A few years back I was commissioned by Costa Navarino Resort to create events for their then newborn “Messinian Authenticity” program. I embraced this project with enthusiasm. It gave me the opportunity to emerge myself in the local history and culture. I tried not to repeat the ideas which have circulated for decades in other Mediterranean countries and regions but to create events based or inspired by original indigenous “material”. Of course considering that Messinia is an olive tree valley and has many vineyards too nice “classical” events such as olive harvesting or wine tasting and vineyards events had to be honored too. Some of the more unusual event ideas were accepted and produced some are still waiting to take form.
One of those original events has been “Songs around the Table”. The idea came to me from a common practice women had in the old days to sing as they prepared the food. The song kept them company and the more women were in the kitchen the more singing was going on. Music and lyrics are innate love of the Greek people and the size of the Greek song anthology is mind blowing…and I mean the anthology of great musical and lyrical value.
I was fortunate to stumble upon a small village of Glyfada, counting 200 inhabitants, situated close to the mountain range surrounded by olive trees and vineyards were there was a group of women who besides being neighbors were also very good friends and who besides being very food friends were also very good singers and who besides being very good singers cared about the traditions deeply enough to give much of their time to the preparation of this event. We were meeting over the whole winter and choosing songs, a mixture of very popular ones with those unknown or forgotten, rehearsing them and then coordinating the cooking part with the singing part. We decided to chose a Messinian dish which could be prepared simultaneously by many hands and cooked and served within one hour. We chose to cook “boukies” which literally means “little bites” a pasta dish which resembles the Italian gnocchi but is prepared only with the use of flour, milk and egg and olive oil.
Our meetings and rehearsals took place in the very well curated “Museum of Folk Art and Local history” which is located in the very village.I had as great time with Gogo, Katerina, Georgia, Emilia, Dina, Maria and Maria working on the event as much as presenting it.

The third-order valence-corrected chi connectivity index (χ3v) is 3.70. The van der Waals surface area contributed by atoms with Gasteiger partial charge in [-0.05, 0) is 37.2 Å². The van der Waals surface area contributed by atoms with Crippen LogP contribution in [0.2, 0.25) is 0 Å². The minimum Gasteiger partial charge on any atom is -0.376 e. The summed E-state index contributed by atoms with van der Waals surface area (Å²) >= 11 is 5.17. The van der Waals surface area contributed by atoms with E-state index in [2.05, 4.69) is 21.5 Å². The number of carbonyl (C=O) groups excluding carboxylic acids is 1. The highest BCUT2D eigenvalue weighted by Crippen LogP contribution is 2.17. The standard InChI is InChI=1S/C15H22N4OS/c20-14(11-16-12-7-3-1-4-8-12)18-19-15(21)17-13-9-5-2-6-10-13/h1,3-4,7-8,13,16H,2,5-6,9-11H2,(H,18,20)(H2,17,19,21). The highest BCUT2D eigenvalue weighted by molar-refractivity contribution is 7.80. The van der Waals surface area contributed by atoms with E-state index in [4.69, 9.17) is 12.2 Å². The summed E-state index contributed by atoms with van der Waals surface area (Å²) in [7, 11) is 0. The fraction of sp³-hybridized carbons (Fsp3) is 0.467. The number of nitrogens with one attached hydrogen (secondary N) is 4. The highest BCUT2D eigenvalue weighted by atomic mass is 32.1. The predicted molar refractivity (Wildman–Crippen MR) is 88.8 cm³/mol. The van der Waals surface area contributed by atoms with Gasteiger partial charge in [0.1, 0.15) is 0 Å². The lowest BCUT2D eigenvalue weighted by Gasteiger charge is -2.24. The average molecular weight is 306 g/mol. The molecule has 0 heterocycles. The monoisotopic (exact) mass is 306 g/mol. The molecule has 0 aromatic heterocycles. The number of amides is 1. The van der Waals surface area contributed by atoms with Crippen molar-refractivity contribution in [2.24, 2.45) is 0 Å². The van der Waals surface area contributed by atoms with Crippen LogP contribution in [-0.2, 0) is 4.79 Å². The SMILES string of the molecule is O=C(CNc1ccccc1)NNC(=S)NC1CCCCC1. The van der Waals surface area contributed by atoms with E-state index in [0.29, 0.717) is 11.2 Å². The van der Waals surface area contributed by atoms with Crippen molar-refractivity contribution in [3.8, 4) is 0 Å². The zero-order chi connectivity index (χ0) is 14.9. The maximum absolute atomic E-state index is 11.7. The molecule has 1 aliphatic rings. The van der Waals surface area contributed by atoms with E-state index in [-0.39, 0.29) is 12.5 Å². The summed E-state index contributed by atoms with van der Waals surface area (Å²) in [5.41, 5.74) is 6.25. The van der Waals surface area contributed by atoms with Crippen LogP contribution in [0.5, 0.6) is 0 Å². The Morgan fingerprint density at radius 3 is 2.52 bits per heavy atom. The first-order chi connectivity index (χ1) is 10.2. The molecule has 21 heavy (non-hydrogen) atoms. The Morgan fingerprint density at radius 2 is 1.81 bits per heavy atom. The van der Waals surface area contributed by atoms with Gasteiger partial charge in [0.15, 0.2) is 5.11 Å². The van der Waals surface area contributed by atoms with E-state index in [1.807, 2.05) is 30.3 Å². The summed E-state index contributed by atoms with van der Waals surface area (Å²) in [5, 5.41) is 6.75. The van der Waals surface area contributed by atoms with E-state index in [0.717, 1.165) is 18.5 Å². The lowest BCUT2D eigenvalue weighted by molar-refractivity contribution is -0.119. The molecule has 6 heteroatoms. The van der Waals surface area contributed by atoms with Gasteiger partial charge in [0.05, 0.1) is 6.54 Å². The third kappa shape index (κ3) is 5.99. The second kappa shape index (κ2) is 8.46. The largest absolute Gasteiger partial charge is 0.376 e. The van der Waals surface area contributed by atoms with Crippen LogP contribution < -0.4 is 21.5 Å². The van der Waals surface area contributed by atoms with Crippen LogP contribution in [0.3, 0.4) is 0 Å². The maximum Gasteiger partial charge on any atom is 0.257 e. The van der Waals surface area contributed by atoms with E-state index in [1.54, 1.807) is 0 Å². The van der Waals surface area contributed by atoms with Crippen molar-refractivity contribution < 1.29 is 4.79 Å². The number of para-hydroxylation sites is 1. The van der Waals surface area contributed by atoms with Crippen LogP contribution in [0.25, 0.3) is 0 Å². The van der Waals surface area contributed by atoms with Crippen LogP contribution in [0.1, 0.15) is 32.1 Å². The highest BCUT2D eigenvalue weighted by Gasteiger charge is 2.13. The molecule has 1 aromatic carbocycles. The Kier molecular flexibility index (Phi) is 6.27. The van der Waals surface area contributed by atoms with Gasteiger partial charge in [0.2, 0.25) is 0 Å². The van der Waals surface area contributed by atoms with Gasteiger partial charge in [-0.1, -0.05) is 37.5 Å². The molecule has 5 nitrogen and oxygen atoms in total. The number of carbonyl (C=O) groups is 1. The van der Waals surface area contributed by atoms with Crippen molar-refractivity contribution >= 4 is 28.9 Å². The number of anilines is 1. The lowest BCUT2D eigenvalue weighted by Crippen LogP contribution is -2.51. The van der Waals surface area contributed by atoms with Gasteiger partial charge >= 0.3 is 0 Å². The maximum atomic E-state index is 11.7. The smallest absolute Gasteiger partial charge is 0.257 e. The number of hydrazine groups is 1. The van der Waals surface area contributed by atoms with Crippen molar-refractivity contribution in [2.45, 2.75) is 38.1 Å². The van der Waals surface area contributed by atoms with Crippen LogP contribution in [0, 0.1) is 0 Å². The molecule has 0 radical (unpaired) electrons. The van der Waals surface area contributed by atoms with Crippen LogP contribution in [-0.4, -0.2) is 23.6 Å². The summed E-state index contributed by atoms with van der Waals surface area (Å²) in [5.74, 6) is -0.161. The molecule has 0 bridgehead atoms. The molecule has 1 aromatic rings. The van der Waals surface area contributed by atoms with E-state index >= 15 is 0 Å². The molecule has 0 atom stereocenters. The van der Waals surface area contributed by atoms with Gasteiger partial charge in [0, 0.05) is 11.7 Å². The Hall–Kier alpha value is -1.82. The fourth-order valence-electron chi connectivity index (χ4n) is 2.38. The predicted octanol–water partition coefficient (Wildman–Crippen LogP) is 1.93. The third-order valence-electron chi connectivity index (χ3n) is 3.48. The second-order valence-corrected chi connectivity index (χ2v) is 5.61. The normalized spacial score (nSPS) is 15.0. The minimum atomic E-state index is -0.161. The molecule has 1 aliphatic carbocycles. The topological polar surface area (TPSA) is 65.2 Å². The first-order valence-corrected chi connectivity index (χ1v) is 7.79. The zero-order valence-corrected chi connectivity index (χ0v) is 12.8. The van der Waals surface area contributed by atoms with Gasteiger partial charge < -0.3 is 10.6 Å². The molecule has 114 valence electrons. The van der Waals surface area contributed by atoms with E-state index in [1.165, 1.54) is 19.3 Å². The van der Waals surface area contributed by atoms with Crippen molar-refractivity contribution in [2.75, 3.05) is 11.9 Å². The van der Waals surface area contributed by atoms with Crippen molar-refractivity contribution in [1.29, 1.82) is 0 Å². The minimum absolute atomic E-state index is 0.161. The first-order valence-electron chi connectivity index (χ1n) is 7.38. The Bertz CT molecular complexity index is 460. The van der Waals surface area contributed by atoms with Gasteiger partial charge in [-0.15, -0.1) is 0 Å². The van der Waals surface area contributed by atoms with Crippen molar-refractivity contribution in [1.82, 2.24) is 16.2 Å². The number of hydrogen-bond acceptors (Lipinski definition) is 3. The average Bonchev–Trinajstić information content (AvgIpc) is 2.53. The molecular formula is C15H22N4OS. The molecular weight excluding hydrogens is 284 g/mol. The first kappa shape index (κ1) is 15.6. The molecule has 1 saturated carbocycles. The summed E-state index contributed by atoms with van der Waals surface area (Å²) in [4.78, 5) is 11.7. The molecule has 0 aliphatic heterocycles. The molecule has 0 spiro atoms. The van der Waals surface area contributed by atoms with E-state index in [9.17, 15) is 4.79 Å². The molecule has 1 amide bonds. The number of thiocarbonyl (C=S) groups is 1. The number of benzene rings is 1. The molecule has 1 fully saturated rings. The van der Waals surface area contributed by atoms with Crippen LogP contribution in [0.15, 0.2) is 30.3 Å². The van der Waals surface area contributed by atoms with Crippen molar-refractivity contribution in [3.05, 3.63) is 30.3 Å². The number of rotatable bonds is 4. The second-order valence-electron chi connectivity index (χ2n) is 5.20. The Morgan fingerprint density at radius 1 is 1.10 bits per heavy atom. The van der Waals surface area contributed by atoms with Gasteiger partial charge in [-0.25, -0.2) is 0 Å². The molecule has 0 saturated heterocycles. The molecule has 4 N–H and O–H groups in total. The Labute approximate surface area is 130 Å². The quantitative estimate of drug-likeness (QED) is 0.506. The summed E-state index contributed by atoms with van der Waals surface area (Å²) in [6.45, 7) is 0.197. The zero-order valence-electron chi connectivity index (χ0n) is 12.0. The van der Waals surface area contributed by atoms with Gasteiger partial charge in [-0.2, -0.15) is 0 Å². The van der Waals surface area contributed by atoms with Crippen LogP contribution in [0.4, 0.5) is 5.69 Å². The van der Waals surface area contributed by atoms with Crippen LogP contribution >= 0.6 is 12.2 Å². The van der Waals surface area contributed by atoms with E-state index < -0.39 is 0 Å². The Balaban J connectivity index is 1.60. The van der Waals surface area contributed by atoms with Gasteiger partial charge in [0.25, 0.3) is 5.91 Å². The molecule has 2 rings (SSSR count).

I wanted to share with you my experience of making and tasting my first boukies which in that case, besides flour, milk, egg etc had also over 20 songs sung a Capella as an indispensable ingredient in their recipe.
- 1-2 eggs
- 2 kg flour
- 200 ml milk
- 200ml water
- olive oil
- grated myzithra* cheese (can be replaced by similar tasting cheeses such as parmesan or pecorino romano)
- Beat the eggs. Pour 1 kg of flour into a bowl and add beaten eggs, milk and water.
- Knead the dough. Add slowly more flour and continue kneading till the mixture is smooth, soft and does not stick to your fingers
- Once the dough is ready rub your hand with olive oil and start making long thin sticks by rolling the pieces of dough.
- Cut the sticks into 1 inch/2.5 cm pieces and press them with a finger in the middle hard so a groove is formed. The edges of the piece should fold around by itself
- Sprinkle the ready pieces with flour so they do not stick together…
- Refrigerate, freeze or cook them
- Cooking requires a boiling water with some salt and a spoon of olive oil
- Boil for about 20 min until soft
- Take them out of the water, sprinkle with some grated myzithra or any hard white cheese
- Heat some olive oil, put 3 spoons of myzithra into the heated oil till it turns a little “blushed” and pour the mixture of scorching olive oil flavour with myzithra over the boukies